So what will happen next for Bernard Madoff, who recently pleaded guilty for operating what was essentially the biggest ponzi scheme in the history of the United States?
While he could face up to a maximum 150-year sentence, a question that arises is how and where exactly will that possibility play out?
One thing is certain: wherever he winds up, it will not very much resemble his seven million dollar luxury apartment in New York, where the disgraced seventy year old financier had been comfortably hold up along with his wife after having posted his bail of ten million dollars.
Mr. Madoff may try to ask the judge if he could be put in a prison of his choice and, subsequently, the judge could forward his formal request to the Bureau of Prisons. And it is the Federal Bureau of Prisons that ultimately chooses where the would-be inmate will be incarcerated. So while the recommendations of the judge do carry influence, they do not have the binding authority of the law.
A concern amongst the angry followers of this trial is if Mr. Madoff will be sentenced to a “Club Fed” type of facility or if he will serve “real hard time.” There are those who say that “Club Feds” no longer exist. There were many such facilities, they claim, in Florida, Pennsylvania, and perhaps most famously, the Nellis Federal Prison in Nevada, just outside of Las Vegas, but most of them (including Nellis) have been shut down.
No one yet knows exactly where Mr. Madoff will be sent, but the criteria that is considered by the bureau includes how serious the offense is, how long they expect the inmate to be incarcerated, the inmate’s history of violence and escape attempts, the age of the prisoner, and general security requirements. And as a general guideline, they try to send the inmates to prisons that are less than 500 miles from their homes.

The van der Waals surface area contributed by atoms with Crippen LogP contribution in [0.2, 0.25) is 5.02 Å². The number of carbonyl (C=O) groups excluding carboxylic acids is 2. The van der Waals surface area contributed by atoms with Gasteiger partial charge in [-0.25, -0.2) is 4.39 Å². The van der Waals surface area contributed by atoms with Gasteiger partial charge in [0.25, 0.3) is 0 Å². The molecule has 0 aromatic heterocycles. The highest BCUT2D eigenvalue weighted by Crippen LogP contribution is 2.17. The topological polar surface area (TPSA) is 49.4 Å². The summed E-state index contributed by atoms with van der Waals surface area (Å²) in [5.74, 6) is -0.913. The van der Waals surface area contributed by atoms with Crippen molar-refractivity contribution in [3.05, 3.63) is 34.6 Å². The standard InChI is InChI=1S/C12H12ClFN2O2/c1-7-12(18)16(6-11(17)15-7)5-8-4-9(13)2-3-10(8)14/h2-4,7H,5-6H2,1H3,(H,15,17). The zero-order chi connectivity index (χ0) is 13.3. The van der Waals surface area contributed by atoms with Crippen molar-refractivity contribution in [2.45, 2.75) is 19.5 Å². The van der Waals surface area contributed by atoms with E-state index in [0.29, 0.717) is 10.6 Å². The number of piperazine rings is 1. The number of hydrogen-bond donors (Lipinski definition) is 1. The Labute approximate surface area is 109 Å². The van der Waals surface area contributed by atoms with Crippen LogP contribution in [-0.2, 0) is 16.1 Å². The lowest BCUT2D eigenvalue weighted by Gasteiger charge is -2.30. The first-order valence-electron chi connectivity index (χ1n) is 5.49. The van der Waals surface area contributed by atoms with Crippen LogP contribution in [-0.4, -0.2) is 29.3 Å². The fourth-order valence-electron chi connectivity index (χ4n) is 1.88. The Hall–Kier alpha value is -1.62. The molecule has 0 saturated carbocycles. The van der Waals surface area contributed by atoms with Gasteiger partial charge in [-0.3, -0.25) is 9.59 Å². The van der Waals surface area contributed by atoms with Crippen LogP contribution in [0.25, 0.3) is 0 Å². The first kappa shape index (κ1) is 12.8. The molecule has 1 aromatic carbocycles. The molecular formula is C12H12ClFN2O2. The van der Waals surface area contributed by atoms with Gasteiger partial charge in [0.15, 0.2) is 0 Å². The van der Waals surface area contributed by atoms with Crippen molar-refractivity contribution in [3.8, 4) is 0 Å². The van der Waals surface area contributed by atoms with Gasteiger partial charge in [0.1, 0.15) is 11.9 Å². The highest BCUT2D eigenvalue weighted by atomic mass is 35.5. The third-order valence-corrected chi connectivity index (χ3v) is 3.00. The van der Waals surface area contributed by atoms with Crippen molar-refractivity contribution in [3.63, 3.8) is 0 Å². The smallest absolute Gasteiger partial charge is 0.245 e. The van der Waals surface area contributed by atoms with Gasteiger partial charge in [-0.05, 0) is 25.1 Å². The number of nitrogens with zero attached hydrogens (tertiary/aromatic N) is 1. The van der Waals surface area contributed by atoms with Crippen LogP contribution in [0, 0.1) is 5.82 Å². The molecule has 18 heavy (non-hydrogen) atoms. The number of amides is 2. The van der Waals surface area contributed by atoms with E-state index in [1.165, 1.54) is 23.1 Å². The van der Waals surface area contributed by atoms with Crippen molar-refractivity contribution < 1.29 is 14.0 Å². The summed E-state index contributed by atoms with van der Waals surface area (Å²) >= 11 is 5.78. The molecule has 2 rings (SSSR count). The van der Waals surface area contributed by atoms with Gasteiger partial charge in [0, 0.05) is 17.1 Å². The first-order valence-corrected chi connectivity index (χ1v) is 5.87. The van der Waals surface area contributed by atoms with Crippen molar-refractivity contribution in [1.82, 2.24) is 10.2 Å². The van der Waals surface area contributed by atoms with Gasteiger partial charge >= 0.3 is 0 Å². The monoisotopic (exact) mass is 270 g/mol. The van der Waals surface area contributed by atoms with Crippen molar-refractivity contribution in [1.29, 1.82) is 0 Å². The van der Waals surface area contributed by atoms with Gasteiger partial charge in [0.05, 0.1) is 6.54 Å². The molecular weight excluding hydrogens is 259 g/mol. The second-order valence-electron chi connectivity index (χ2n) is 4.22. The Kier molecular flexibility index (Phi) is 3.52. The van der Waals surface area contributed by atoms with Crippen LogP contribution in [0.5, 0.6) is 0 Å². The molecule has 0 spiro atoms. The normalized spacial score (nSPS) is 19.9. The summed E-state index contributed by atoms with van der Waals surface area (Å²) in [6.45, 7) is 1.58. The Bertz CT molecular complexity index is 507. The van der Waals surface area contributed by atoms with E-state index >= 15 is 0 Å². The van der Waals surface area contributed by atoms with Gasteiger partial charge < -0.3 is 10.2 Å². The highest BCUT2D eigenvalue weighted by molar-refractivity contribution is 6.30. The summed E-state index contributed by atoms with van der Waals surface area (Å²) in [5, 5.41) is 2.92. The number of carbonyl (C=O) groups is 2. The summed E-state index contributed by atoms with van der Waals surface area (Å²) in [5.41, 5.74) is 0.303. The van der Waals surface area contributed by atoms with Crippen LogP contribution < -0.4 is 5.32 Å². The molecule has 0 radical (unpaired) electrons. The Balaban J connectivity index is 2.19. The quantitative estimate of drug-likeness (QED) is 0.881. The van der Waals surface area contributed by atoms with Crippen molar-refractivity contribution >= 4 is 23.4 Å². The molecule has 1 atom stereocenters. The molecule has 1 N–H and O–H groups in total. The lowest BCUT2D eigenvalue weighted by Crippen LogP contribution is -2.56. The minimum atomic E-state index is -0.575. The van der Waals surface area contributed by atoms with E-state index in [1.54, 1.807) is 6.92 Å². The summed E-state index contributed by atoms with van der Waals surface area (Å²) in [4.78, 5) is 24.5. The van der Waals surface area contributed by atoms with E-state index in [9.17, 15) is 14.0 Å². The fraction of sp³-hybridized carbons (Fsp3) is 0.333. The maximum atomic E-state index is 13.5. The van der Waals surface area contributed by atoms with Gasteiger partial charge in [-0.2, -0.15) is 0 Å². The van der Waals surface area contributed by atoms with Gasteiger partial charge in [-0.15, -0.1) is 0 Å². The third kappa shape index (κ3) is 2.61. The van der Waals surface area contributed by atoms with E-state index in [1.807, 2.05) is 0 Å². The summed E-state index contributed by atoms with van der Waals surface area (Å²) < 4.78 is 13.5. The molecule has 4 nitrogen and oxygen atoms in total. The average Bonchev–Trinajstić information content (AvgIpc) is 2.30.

In recent times (post Watergate and Abscam) there has been a degree of diversity regarding what types of prison facilities high profile, white collar “celebrity” inmates have been sent to. For example, former Tyco Chief Executive Officer Dennis Kozlowski was sentenced to a relatively tough medium security prison in upstate New York; however, when Martha Stewart was jailed for five months for insider trading, she was incarcerated in West Virginia’s Alderson Federal Prison, which has colloquially been referred to as “Camp Cupcake” for its easy living, minimum security conditions.
Wherever Mr. Madoff winds up, it is certain to be a subject of discussion and argument for case watchers of all stripes.